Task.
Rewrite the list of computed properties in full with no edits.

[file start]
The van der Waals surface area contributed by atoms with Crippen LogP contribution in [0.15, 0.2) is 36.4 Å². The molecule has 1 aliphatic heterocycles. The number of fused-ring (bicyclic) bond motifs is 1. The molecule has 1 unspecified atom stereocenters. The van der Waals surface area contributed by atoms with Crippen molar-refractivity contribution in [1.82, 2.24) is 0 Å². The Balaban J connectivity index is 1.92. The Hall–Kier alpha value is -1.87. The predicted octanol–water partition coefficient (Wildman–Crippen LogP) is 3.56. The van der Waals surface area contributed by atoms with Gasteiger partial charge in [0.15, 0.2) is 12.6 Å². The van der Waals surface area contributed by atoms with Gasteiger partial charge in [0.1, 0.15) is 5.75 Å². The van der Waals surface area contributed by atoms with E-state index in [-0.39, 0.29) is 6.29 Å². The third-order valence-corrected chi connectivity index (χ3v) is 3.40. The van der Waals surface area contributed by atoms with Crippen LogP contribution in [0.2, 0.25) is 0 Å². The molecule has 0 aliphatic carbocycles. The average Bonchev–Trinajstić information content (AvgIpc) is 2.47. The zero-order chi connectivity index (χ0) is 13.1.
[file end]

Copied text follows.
The van der Waals surface area contributed by atoms with Crippen LogP contribution in [0.15, 0.2) is 36.4 Å². The molecule has 1 aliphatic heterocycles. The number of fused-ring (bicyclic) bond motifs is 1. The molecule has 1 unspecified atom stereocenters. The van der Waals surface area contributed by atoms with Crippen molar-refractivity contribution in [1.82, 2.24) is 0 Å². The Balaban J connectivity index is 1.92. The Hall–Kier alpha value is -1.87. The predicted octanol–water partition coefficient (Wildman–Crippen LogP) is 3.56. The van der Waals surface area contributed by atoms with Gasteiger partial charge in [0.15, 0.2) is 12.6 Å². The van der Waals surface area contributed by atoms with Gasteiger partial charge in [0.1, 0.15) is 5.75 Å². The van der Waals surface area contributed by atoms with E-state index in [-0.39, 0.29) is 6.29 Å². The third-order valence-corrected chi connectivity index (χ3v) is 3.40. The van der Waals surface area contributed by atoms with Crippen LogP contribution in [0.2, 0.25) is 0 Å². The molecule has 0 aliphatic carbocycles. The average Bonchev–Trinajstić information content (AvgIpc) is 2.47. The zero-order chi connectivity index (χ0) is 13.1.